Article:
To make Nintendo’s online service worth paying for it doesn’t need free games, it just needs to get the basics right.
Nintendo history with online gaming has been well documented, long suffered and oft criticised. The Japanese publisher’s decision to introduce a paid online subscription with the Nintendo Switch has been met with equal measures of hope and scepticism. Hope, because maybe this time Nintendo will get it right, and scepticism as we’ve had our hopes dashed so many times before.
Nintendo’s track record with online gaming and connected services is decidedly mixed. It’s not the absolute shit-storm most people assume, but it certainly has to be a lot better before they can expect any gamer to willingly open their wallet. Time and time again Nintendo prove can be just as innovative and clever as other companies. The trouble is, they just do it in their own, often barmy, way.
Who else would create Miiverse, a console-based social network based around scribbles and hand-written messages, for instance? The result is a creative and good-natured community that, unlike most social networks, is a treat to visit. Nintendo also led the way in app-like experiences for a while, some of which were great fun – Everybody Votes, for example – and some of which were plain bonkers, such as Today and Tomorrow. The Wii U has its own Snapchat-like video chat application, and one that let you turn a participant’s face into a zombie, at that.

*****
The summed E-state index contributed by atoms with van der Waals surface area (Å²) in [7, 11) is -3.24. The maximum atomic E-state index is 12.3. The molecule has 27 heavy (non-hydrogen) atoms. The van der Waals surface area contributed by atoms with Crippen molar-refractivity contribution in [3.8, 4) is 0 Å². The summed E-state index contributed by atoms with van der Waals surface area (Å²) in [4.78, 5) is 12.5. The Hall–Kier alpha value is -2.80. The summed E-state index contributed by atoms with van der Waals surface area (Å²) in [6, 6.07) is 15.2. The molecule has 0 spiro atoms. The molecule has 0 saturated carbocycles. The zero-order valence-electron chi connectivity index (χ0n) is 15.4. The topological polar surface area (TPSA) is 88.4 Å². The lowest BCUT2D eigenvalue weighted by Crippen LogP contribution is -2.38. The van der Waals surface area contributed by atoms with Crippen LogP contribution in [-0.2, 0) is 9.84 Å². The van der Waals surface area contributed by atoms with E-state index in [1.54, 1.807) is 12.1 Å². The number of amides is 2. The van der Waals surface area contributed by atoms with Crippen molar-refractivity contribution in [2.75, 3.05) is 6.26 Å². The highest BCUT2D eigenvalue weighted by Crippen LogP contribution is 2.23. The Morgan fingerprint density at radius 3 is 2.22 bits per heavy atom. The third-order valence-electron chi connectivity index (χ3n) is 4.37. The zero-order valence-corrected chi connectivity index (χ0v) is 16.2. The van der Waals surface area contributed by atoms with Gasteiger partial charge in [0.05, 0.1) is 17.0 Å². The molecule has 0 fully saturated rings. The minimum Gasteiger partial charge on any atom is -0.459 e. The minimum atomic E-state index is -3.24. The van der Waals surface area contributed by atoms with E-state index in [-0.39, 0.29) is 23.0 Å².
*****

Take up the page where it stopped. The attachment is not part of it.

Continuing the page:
The problem is that all of these initiatives have never felt part of a cohesive strategy; ideas were flung to market without any consideration of how they might interact or connect with each other. Nintendo’s most notable success in connecting players is not even online at all. Street Pass on the 3DS is wonderful method of being players together in a fun and non-obtrusive way, and its omission from the Switch is a real shame.
Many of these initiatives are fun and admirable but they count for little when Nintendo has struggled to get simple things, like a reliable connection, working consistently. The fact that the service has been free to date mitigates some of these complaints but in its current form the service is not something that warrants a fee.